If you’re new to a hurricane-prone area, you might not know how to prepare for a hurricane once a major storm or natural disaster begins to develop. Should you evacuate? What should you do with your car? How will you handle your pets during the storm?
Hurricane preparation can be stressful, but our most important tip is to prioritize emergency preparedness all year long—not just during hurricane season (the months of June through November) or in the week leading up to natural disaster impact.
This guide is designed to help you prepare for hurricane impacts immediately and in the future. We’ll break down what you should do if you’re currently in the path of a storm, how you can prepare for hurricane season throughout the year, and important considerations if you’re planning on using a generator during or after a major storm. Make sure to read up on what to do during a hurricane if you are currently in the middle of a tropical storm.
If You’re Currently in the Path of a Hurricane…
If you’re in the cone—the possible, predicted track of the storm forecasted by meteorological experts—right now, you need to take action as soon as possible to protect yourself, your family, and your belongings.
It’s time to drop everything you’re doing and:
- Make an evacuation, shelter-in-place, or emergency plan – If you plan to evacuate, and the storm is only a few days away, time is running out. If you don’t leave as soon as possible, traffic and road closures may prevent you from evacuating in time.
- Gather supplies – If you’re sheltering in place (i.e., not evacuating) during the storm, make sure to plan ahead and gather the supplies you’ll need for an emergency kit. The sections below will explore supplies lists in-depth, but the most important supplies are fuel, cash, non-perishable food, a first aid kit, and drinking water.
- Fuel up – Whether you’re sheltering in place or evacuating, gas will begin to run out as a hurricane approaches your area. Be prepared to wait in line at the pump or drive to multiple stations to find one that still has gas available.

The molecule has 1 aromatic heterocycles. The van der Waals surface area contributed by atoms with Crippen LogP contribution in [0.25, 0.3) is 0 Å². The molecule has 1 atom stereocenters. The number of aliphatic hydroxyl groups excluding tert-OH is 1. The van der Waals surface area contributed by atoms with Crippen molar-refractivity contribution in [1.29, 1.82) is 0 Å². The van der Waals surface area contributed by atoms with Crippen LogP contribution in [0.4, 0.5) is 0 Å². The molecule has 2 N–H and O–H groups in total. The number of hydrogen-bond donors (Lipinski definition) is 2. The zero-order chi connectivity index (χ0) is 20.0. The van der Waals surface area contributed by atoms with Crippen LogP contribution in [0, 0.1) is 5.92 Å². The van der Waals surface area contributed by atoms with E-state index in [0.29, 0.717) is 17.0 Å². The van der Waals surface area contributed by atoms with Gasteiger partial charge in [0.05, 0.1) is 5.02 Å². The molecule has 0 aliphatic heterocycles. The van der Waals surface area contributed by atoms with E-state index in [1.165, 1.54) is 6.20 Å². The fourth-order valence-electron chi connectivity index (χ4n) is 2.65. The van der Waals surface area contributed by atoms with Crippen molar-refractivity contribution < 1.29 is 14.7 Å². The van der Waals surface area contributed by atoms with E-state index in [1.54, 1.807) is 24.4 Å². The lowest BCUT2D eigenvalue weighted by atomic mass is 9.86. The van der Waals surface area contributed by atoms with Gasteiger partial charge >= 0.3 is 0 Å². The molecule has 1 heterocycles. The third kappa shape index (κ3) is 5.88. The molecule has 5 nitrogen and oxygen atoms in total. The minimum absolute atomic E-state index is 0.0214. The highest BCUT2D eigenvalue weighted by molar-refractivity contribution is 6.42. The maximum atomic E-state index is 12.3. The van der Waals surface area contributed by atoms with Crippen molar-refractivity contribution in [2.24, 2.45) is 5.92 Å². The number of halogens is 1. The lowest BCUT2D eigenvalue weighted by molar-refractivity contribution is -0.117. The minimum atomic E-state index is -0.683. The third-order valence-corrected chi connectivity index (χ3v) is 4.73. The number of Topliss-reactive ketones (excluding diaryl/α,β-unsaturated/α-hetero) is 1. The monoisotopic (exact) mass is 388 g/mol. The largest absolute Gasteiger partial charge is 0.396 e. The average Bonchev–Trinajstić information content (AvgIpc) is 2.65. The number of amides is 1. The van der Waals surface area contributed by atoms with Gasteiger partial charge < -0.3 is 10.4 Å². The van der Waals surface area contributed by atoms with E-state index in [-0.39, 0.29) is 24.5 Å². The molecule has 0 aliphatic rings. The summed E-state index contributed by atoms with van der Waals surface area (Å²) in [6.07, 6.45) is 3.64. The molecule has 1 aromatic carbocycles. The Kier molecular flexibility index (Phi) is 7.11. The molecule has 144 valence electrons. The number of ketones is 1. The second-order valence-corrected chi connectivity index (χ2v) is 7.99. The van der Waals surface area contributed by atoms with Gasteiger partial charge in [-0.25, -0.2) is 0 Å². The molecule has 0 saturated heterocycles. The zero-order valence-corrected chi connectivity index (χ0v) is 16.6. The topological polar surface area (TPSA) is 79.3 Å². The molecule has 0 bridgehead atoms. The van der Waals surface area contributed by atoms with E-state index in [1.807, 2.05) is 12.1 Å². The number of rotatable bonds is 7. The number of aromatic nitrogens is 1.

- Check your generator – If you’re staying at home, make sure your generator is in working order and has enough oil and fuel to make it through the storm and the aftermath. The “Generator Considerations for Hurricanes” section describes everything you need to know.
- Install hurricane shutters – If a storm is approaching, you need to protect your property by installing hurricane shutters as soon as possible. If you’re running out of time, focus on the location where you’ll be sheltering in place. Don’t tape your windows—it won’t prevent them from breaking, and they could create larger shards of glass (which could cause injury).
- Store your valuables – Place important documents (e.g. birth certificates, passports, and social security cards) and valuable items in a waterproof, sealed box with a lid. Store this box on a high shelf in a secure location—if it floods, anything on the ground could incur water damage.
- Monitor the situation – Most weather outlets receive their information from the same three sources—the National Oceanic and Atmospheric Administration (NOAA), the National Hurricane Center (NHC), and the National Weather Service (NWS). These are the sources you should use during a hurricane watch.